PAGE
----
• Medical Author:
    Jay W. Marks, MD

    Jay W. Marks, MD, is a board-certified internist and gastroenterologist. He graduated from Yale University School of Medicine and trained in internal medicine and gastroenterology at UCLA/Cedars-Sinai Medical Center in Los Angeles.

  • Medical Editor: Bhupinder Anand, MD

How is achalasia diagnosed?

The diagnosis of achalasia often is suspected on the basis of the history. Patients usually describe a progressive (worsening) of swallowing (dysphagia) for solid and liquid food over a period of many months to years. They may note regurgitation of food, chest pain, or loss of weight. Rarely, the first symptom is aspiration pneumonia.

Because patients typically learn to compensate for their dysphagia by taking smaller bites, chewing well, and eating slowly, the diagnosis of achalasia often is delayed by months or even years. The delay in diagnosis of achalasia is unfortunate because it is believed that early treatment--before marked dilation of the esophagus occurs-can prevent esophageal dilation and its complications.

The dysphagia in achalasia also is different from the dysphagia of esophageal stricture (narrowing of the esophagus due to scarring) and esophageal cancer. In achalasia, dysphagia usually occurs with both solid and liquid food, whereas in esophageal stricture and cancer, the dysphagia typically occurs only with solid food and not liquids, until very late in the progression of the stricture.

X-ray studies

The diagnosis of achalasia usually is made by an X-ray study called a video-esophagram in which video X-rays of the esophagus are taken after barium is swallowed. The barium fills the esophagus, and the emptying of the barium into the stomach can be observed. In achalasia, the video-esophagram shows that the esophagus is dilated (enlarged or widened), with a characteristic tapered narrowing of the lower end, sometimes likened to a "bird's beak." In addition, the barium stays in the esophagus longer than normal before passing into the stomach.

Esophageal manometry

Another test, esophageal manometry, can demonstrate specifically the abnormalities of muscle function that are characteristic of achalasia, that is, the failure of the muscle of the esophageal body to contract with swallowing and the failure of the lower esophageal sphincter to relax. For manometry, a thin tube that measures the pressure generated by the contracting esophageal muscle is passed through the nose, down the back of the throat and into the esophagus. In a patient with achalasia, no peristaltic waves are seen in the lower half of the esophagus after swallows, and the pressure within the contracted lower esophageal sphincter does not fall with the swallow. In patients with vigorous achalasia, a strong simultaneous contraction of the muscle may be seen in the lower esophageal body. An advantage of manometry is that it can diagnose achalasia early in its course at a time at which the video-esophagram may be normal.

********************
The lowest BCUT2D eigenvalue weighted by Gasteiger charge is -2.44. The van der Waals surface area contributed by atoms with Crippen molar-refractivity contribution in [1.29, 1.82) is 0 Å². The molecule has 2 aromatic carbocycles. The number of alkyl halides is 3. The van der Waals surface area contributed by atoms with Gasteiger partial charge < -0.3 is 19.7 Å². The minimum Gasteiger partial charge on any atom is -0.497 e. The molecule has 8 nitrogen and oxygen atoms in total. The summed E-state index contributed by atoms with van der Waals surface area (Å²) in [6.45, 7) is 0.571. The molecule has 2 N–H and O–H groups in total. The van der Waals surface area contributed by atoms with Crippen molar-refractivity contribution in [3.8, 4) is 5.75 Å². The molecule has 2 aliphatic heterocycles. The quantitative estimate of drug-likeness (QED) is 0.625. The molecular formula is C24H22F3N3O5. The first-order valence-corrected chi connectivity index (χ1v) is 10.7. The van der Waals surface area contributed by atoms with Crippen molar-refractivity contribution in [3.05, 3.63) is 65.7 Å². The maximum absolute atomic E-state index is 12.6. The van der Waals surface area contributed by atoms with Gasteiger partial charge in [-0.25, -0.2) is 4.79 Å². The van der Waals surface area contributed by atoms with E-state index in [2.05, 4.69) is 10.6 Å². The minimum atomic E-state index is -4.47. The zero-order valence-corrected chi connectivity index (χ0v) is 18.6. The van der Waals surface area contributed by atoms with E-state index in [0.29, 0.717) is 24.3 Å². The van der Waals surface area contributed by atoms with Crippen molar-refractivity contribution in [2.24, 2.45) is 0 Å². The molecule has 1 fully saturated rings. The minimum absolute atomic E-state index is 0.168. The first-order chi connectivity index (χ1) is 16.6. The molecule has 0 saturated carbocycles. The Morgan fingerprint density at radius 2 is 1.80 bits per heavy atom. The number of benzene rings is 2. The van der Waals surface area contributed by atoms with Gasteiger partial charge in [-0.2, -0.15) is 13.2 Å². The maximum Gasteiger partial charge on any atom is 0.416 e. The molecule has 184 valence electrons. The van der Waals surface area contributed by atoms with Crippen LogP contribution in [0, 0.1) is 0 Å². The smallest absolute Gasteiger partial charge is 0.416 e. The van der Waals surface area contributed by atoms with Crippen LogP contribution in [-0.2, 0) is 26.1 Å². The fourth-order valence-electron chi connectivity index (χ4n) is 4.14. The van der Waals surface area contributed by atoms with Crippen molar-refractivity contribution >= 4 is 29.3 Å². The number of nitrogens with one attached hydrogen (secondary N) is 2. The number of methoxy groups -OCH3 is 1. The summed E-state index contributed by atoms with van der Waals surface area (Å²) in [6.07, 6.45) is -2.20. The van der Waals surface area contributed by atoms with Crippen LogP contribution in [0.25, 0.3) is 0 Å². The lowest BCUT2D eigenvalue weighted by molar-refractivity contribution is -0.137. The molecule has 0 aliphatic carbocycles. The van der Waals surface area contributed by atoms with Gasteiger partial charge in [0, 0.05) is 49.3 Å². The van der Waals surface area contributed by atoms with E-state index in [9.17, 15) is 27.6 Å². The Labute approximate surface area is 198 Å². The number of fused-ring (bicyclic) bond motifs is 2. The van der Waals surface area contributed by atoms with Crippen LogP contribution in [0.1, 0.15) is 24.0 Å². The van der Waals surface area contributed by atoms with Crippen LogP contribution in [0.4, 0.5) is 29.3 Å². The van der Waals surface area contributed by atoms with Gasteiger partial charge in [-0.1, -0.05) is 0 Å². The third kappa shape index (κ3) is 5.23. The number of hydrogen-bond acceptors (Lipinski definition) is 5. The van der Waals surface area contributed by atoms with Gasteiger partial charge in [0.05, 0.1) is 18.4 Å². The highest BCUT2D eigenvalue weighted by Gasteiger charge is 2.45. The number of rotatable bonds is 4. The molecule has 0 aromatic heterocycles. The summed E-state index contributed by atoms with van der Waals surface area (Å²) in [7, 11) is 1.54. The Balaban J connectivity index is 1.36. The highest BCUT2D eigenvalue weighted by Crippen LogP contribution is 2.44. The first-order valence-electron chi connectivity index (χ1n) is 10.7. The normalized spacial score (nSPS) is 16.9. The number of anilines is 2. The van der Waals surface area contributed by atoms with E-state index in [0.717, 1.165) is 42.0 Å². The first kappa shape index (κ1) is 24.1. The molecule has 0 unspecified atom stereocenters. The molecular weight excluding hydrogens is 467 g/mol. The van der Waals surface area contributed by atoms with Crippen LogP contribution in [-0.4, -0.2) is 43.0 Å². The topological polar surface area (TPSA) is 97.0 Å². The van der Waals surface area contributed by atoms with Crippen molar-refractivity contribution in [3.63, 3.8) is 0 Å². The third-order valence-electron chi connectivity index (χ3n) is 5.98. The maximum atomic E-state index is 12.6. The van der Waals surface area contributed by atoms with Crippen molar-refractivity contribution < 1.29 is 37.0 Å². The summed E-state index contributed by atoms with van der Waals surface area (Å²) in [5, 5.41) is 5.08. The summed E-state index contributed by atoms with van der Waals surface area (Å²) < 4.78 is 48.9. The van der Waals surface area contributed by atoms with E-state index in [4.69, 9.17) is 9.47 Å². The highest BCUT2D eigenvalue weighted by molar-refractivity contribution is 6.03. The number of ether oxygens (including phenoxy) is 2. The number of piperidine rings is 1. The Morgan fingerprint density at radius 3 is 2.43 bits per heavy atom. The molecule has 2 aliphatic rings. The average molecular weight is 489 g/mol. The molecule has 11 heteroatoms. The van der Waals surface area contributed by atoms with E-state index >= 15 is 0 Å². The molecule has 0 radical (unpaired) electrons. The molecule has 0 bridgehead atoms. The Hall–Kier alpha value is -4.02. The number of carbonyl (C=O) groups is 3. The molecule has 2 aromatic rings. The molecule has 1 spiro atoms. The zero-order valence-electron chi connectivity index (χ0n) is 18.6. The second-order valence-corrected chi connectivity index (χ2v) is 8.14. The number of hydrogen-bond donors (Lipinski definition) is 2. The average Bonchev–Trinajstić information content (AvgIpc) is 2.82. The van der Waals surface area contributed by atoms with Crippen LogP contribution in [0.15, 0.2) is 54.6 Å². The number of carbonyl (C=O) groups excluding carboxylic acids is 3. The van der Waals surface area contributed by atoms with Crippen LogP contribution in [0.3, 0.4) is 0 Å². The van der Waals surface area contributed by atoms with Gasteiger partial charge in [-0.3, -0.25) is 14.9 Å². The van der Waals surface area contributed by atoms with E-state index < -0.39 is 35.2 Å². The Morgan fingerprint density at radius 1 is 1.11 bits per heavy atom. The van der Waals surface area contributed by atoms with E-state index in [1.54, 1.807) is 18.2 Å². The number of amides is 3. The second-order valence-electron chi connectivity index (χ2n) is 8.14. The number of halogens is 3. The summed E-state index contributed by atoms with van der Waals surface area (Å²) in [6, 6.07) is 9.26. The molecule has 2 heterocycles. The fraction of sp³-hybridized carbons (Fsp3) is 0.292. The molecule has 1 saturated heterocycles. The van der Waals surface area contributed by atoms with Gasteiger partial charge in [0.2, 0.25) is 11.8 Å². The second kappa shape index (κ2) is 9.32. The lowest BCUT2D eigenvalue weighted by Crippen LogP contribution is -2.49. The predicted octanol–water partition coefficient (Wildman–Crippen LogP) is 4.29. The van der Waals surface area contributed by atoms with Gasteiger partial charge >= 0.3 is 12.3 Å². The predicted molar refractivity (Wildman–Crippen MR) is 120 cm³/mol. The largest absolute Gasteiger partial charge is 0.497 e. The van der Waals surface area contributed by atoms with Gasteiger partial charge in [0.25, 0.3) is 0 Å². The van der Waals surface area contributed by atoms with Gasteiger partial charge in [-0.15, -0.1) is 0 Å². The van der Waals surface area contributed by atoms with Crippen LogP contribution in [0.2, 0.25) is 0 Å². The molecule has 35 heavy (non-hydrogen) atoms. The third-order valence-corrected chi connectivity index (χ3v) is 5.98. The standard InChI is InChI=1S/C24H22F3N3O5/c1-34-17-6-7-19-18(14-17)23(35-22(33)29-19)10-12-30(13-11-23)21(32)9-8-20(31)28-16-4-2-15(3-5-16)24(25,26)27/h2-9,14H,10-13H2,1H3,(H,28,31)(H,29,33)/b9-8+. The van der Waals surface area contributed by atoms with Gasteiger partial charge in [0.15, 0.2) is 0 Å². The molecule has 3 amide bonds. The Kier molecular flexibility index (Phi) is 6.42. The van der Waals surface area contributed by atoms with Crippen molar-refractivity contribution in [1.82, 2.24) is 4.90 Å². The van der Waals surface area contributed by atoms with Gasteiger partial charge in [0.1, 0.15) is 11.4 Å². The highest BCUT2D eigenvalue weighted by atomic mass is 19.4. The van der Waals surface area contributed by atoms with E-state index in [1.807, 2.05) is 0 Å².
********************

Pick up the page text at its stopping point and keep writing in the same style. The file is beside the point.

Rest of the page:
Endoscopy also is helpful in the diagnosis of achalasia although it can be normal early in achalasia. Endoscopy is a procedure in which a flexible fiberoptic tube with a light and camera on the end is swallowed. The camera provides direct visualization of the inside of the esophagus. One of the earliest endoscopic findings in achalasia is resistance as the endoscope is passed from the esophagus and into the stomach due to the high pressure in the lower esophageal sphincter. Later, endoscopy may reveal a dilated esophagus and a lack of peristaltic waves. Endoscopy also is important because it excludes the presence of esophageal cancer and other causes of dysphagia.

Two conditions can mimic achalasia, esophageal cancer and Chagas' disease (Chagas) of the esophagus. Both can give rise to video-esophageal and manometric abnormalities that are indistinguishable from achalasia. Fortunately, endoscopy usually can exclude the presence of cancer.

Chagas' disease is an infection caused by the parasite, Trypanosoma cruzi, and is limited to Central and South America. It is passed to humans through insect bites from the reduviid bug. The parasite is shed in the bug's feces at the time it is biting. Scratching the bite breaks the skin and allows the parasite to enter the body. The parasite spreads throughout the body but takes up primary residency in the muscles of the gastrointestinal tract, from the esophagus to the rectum, though it also often affects the muscle of the heart. In the gastrointestinal tract, the parasite causes degeneration of the nerves controlling the muscles and can lead to abnormal function anywhere in the gastrointestinal tract. When it affects the esophagus, the abnormalities are identical to those of achalasia.

Acute Chagas' disease occurs mostly in children. In those individuals who are seen at a much later time for problems of swallowing, the acute illness is long-gone. The diagnosis of Chagas' disease can be suspected if there is involvement of other parts of the gastrointestinal tract, such as dilation of the small intestine or the colon, and the heart. The best method for making a diagnosis is by serological tests looking for antibodies in the blood against the parasite.

Medically Reviewed by a Doctor on 8/16/2016

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